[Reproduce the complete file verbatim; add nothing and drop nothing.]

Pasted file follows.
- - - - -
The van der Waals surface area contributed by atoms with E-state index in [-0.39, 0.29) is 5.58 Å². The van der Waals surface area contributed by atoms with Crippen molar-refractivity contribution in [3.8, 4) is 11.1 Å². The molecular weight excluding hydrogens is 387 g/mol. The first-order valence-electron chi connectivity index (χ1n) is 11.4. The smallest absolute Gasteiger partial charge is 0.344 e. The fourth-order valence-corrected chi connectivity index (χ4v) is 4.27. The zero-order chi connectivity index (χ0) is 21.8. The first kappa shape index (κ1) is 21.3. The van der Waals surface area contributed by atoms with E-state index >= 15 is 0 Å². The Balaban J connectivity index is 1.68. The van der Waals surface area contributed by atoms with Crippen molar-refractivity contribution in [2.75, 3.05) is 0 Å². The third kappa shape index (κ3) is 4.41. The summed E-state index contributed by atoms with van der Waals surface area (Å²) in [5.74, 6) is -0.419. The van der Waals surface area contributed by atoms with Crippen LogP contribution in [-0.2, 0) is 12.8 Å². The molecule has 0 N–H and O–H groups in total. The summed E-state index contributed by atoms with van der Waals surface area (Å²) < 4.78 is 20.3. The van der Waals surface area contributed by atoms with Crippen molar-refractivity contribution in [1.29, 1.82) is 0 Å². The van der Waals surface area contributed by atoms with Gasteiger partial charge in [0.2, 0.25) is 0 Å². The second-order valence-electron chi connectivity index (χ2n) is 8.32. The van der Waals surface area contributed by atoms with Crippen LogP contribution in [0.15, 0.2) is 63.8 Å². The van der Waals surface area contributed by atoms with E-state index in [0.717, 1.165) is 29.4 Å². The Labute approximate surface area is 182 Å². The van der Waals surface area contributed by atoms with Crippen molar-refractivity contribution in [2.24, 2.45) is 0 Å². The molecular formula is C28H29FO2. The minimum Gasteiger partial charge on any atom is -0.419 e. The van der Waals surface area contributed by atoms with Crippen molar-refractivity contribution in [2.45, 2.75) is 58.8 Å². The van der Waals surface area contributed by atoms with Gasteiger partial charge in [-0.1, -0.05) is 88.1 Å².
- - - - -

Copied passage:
The van der Waals surface area contributed by atoms with E-state index in [-0.39, 0.29) is 5.58 Å². The van der Waals surface area contributed by atoms with Crippen molar-refractivity contribution in [3.8, 4) is 11.1 Å². The molecular weight excluding hydrogens is 387 g/mol. The first-order valence-electron chi connectivity index (χ1n) is 11.4. The smallest absolute Gasteiger partial charge is 0.344 e. The fourth-order valence-corrected chi connectivity index (χ4v) is 4.27. The zero-order chi connectivity index (χ0) is 21.8. The first kappa shape index (κ1) is 21.3. The van der Waals surface area contributed by atoms with E-state index >= 15 is 0 Å². The Balaban J connectivity index is 1.68. The van der Waals surface area contributed by atoms with Crippen molar-refractivity contribution in [2.75, 3.05) is 0 Å². The third kappa shape index (κ3) is 4.41. The summed E-state index contributed by atoms with van der Waals surface area (Å²) in [5.74, 6) is -0.419. The van der Waals surface area contributed by atoms with Crippen LogP contribution in [-0.2, 0) is 12.8 Å². The molecule has 0 N–H and O–H groups in total. The summed E-state index contributed by atoms with van der Waals surface area (Å²) < 4.78 is 20.3. The van der Waals surface area contributed by atoms with Crippen molar-refractivity contribution in [1.29, 1.82) is 0 Å². The van der Waals surface area contributed by atoms with Gasteiger partial charge in [0.2, 0.25) is 0 Å². The second-order valence-electron chi connectivity index (χ2n) is 8.32. The van der Waals surface area contributed by atoms with Crippen LogP contribution in [0.15, 0.2) is 63.8 Å². The van der Waals surface area contributed by atoms with E-state index in [0.717, 1.165) is 29.4 Å². The Labute approximate surface area is 182 Å². The van der Waals surface area contributed by atoms with Crippen molar-refractivity contribution in [2.24, 2.45) is 0 Å². The molecular formula is C28H29FO2. The minimum Gasteiger partial charge on any atom is -0.419 e. The van der Waals surface area contributed by atoms with Crippen molar-refractivity contribution in [2.45, 2.75) is 58.8 Å². The van der Waals surface area contributed by atoms with Gasteiger partial charge in [-0.1, -0.05) is 88.1 Å².